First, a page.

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SUMMER SNEAKS : Tina Turner's Story Through a Disney Prism : The singer's film biography, 'What's Love Got to Do With It,' focuses on her turbulent relationship with her mentor and ex-husband Ike Turner as well as her triumphant comeback

May 16, 1993|MICHAEL WALKER | Michael Walker is a free-lance writer based in Los Angeles

The Park Plaza hotel in downtown L.A. has seen its share of bad acts since Hollywood discovered that its "Arabian Nights"-style ballroom makes a terrific movie set. It was here, for example, that Whitney Houston flung herself at an overstimulated concert audience while Kevin Costner's crew cut turned white in "The Bodyguard."

On this day, the Park Plaza--choked with synthetic cigarette smoke and 154 extras eating chocolate mousse cake--is standing in for the Venetian Room at San Francisco's Fairmont Hotel, circa 1980, on a night when a down-on-her-luck Tina Turner brought her disco-and-oldies revue to town.

The scene is one of 11 musical numbers shot for "What's Love Got to Do With It," the biopic based on Turner's harrowing autobiography, "I, Tina," to be released by the Walt Disney Co.'s Touchstone Pictures June 9. Directed by Brian Gibson (who directed the HBO movie "The Josephine Baker Story"), the film stars Angela Bassett as Turner and Laurence Fishburne as Ike Turner, her ex-husband and former partner.

"This is the absolute bottom of her career," says Gibson, slouched on a sling chair as Bassett girds herself for the umpteenth take of--yes, Turner actually performed it--"Disco Inferno."

Gibson yells action and a tuxedoed M.C. exhorts the polyester-and-pantsuit extras to welcome "an old-time favorite--Ms. Tina of the Ike and Tina Turner Revue!" The curtains part; dancers bump and hustle to magnificently cheesy disco choreography. Then, Bassett struts into the spotlight, dressed in one of the vampish stage outfits Turner lent the production. Lip-syncing the song's awful lyrics to Turner's prerecorded vocals, Bassett looks and moves astonishingly like, well, like Tina Turner herself.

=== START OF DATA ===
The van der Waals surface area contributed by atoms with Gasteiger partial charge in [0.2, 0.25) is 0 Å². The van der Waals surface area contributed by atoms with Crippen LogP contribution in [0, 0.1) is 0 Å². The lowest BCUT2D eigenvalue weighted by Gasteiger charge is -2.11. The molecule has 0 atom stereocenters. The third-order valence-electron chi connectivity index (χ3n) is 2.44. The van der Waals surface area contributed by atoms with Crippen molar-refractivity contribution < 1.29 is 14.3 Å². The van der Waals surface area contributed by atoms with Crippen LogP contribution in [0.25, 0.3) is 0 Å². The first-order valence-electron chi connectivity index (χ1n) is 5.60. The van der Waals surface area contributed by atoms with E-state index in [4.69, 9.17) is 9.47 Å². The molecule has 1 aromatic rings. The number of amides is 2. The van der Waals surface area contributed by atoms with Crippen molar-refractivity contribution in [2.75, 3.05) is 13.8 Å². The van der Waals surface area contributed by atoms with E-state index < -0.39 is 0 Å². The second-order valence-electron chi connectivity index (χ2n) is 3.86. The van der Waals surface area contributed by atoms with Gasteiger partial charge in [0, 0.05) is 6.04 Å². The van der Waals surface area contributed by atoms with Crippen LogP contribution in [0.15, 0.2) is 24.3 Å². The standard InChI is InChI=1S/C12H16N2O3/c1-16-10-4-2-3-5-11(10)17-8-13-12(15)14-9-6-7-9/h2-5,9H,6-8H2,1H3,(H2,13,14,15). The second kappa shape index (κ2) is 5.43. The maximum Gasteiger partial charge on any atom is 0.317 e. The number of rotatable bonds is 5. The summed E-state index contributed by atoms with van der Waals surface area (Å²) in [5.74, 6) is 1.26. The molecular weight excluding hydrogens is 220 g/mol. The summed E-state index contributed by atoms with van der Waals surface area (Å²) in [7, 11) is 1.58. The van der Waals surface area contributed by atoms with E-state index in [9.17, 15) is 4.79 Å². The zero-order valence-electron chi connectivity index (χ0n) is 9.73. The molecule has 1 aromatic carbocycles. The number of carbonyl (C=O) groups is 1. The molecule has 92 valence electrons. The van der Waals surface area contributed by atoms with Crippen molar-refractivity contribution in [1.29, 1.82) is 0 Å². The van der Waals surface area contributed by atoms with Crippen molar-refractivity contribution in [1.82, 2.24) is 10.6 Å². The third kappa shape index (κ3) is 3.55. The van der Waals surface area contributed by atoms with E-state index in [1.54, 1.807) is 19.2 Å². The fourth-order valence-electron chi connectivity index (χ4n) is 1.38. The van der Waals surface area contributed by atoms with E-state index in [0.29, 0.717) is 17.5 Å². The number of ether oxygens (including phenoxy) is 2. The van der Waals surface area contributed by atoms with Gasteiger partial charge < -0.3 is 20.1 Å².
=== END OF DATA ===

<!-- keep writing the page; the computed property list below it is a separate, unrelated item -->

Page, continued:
But, Bassett says later, "I'm no imitator or impersonator. The emotional life--that's my forte. Truth and honesty."

Truth and honesty. With a biopic--especially a rock biopic--these are often highly relative terms. Do you make a squeaky-clean "Buddy Holly Story" and sanitize the star's life? Or do you go the peyote-and-projectile-vomiting route of "The Doors" and bum everybody out with queasy pseudo-realism?

Much of Tina Turner's story isn't pretty. Before fleeing Ike for good in the middle of a 1976 tour and reconstituting herself as a solo cabaret act, Turner absorbed years of his beatings and flagrant infidelities. Given that "What's Love Got to Do With It" was made for Disney, a studio hardly known for embracing unvarnished domestic violence, the movie is remarkably frank. To a man, and, in the person of Kate Lanier, the movie's 28-year-old screenwriter, a woman, the filmmakers solemnly swear that the Disney suits didn't try to bowdlerize the story's seedier elements. "They kept saying to me, You wrote the first orgasm in Disney history," marvels Lanier.

But for all its grim moments--Ike beating Tina in a limo; Ike beating Tina in a recording studio; Ike beating Tina in their Baldwin Hills bedroom--"What's Love Got To Do With It" has, as they say, a considerable upside. Unlike most musical legends whose life stories end up on film, Turner didn't die in a plane crash ("The Buddy Holly Story"; Patsy Cline in "Sweet Dreams") or extinguish herself with syringefuls of heroin (Billie Holliday in "Lady Sings the Blues"), although at one desperate moment with Ike she did attempt suicide.

Instead, Turner survived and wrote her own happy ending: In the audience at that Fairmont Hotel gig was an Australian artist manager named Roger Davies, who took on Turner as a client and oversaw the remarkable comeback that culminated in her smash 1984 album, "Private Dancer," which sold 12 million copies and transformed her into a global superstar. Unambiguous against-all-odds stories are treasured in Hollywood, and, alone among its rock-biopic predecessors, "What's Love Got to Do With It" ends with its heroine not only alive but thriving.

"We never envisioned it as a biography," says Doug Chapin, the movie's co-producer, "as much as a very dramatic story of a woman's journey, from being a bright young thing to being caught in a destructive situation and then getting out of it and standing on top of the mountain, really."

The filmmakers took considerable liberties compressing the 40-odd years of Turner's life covered in the movie. Several scenes are composites of chronologically distant events, and branches of Turner's family tree were simply ignored. (The birth of her first son, in 1958, fathered by a musician in Ike's band before she became involved with Ike, is not mentioned.)

Perhaps most flagrant is the portrayal of "River Deep, Mountain High," a song Turner recorded without Ike for producer Phil Spector, as a hit whose success so embittered Ike that it provoked another beating. In fact, "River Deep" was such a monumental flop that Spector withdrew from the music business for a time. (The song did, however, create a sensation in England and led to Ike and Tina's invitation to open the Rolling Stones' 1969 tour.)

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